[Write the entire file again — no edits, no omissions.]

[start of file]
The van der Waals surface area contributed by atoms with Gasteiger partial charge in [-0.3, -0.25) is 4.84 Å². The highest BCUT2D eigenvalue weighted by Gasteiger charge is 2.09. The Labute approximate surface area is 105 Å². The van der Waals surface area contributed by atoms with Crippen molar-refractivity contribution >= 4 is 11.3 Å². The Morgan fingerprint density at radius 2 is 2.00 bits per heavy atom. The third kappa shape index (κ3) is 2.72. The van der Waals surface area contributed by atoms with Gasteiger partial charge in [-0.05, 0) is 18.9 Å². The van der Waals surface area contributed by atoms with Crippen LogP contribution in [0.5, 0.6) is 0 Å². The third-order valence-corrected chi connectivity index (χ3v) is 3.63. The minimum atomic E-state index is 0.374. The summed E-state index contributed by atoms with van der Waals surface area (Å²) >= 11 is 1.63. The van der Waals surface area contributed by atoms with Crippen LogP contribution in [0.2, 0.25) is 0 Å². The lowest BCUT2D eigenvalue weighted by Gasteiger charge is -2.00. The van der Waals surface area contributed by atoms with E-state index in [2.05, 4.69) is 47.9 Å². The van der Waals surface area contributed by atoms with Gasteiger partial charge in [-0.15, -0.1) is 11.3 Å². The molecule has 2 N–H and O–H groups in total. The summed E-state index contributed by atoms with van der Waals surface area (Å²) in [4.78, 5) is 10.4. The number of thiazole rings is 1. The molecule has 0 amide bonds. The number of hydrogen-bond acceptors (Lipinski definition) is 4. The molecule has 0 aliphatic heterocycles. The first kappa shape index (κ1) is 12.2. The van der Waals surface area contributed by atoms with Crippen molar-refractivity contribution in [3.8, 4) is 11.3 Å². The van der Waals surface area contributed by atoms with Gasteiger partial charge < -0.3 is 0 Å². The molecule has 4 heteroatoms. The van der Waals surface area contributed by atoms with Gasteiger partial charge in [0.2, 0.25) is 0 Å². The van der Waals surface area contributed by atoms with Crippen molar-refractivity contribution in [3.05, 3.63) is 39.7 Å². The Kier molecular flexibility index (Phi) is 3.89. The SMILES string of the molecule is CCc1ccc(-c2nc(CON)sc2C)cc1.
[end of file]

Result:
The van der Waals surface area contributed by atoms with Gasteiger partial charge in [-0.3, -0.25) is 4.84 Å². The highest BCUT2D eigenvalue weighted by Gasteiger charge is 2.09. The Labute approximate surface area is 105 Å². The van der Waals surface area contributed by atoms with Crippen molar-refractivity contribution >= 4 is 11.3 Å². The Morgan fingerprint density at radius 2 is 2.00 bits per heavy atom. The third kappa shape index (κ3) is 2.72. The van der Waals surface area contributed by atoms with Gasteiger partial charge in [-0.05, 0) is 18.9 Å². The van der Waals surface area contributed by atoms with Crippen LogP contribution in [0.5, 0.6) is 0 Å². The third-order valence-corrected chi connectivity index (χ3v) is 3.63. The minimum atomic E-state index is 0.374. The summed E-state index contributed by atoms with van der Waals surface area (Å²) >= 11 is 1.63. The van der Waals surface area contributed by atoms with Crippen LogP contribution in [0.2, 0.25) is 0 Å². The lowest BCUT2D eigenvalue weighted by Gasteiger charge is -2.00. The van der Waals surface area contributed by atoms with E-state index in [2.05, 4.69) is 47.9 Å². The van der Waals surface area contributed by atoms with Gasteiger partial charge in [-0.15, -0.1) is 11.3 Å². The molecule has 2 N–H and O–H groups in total. The summed E-state index contributed by atoms with van der Waals surface area (Å²) in [4.78, 5) is 10.4. The number of thiazole rings is 1. The molecule has 0 amide bonds. The number of hydrogen-bond acceptors (Lipinski definition) is 4. The molecule has 0 aliphatic heterocycles. The first kappa shape index (κ1) is 12.2. The van der Waals surface area contributed by atoms with Crippen molar-refractivity contribution in [3.8, 4) is 11.3 Å². The van der Waals surface area contributed by atoms with Gasteiger partial charge < -0.3 is 0 Å². The molecule has 4 heteroatoms. The van der Waals surface area contributed by atoms with Gasteiger partial charge in [0.2, 0.25) is 0 Å². The van der Waals surface area contributed by atoms with Crippen molar-refractivity contribution in [3.05, 3.63) is 39.7 Å². The Kier molecular flexibility index (Phi) is 3.89. The SMILES string of the molecule is CCc1ccc(-c2nc(CON)sc2C)cc1.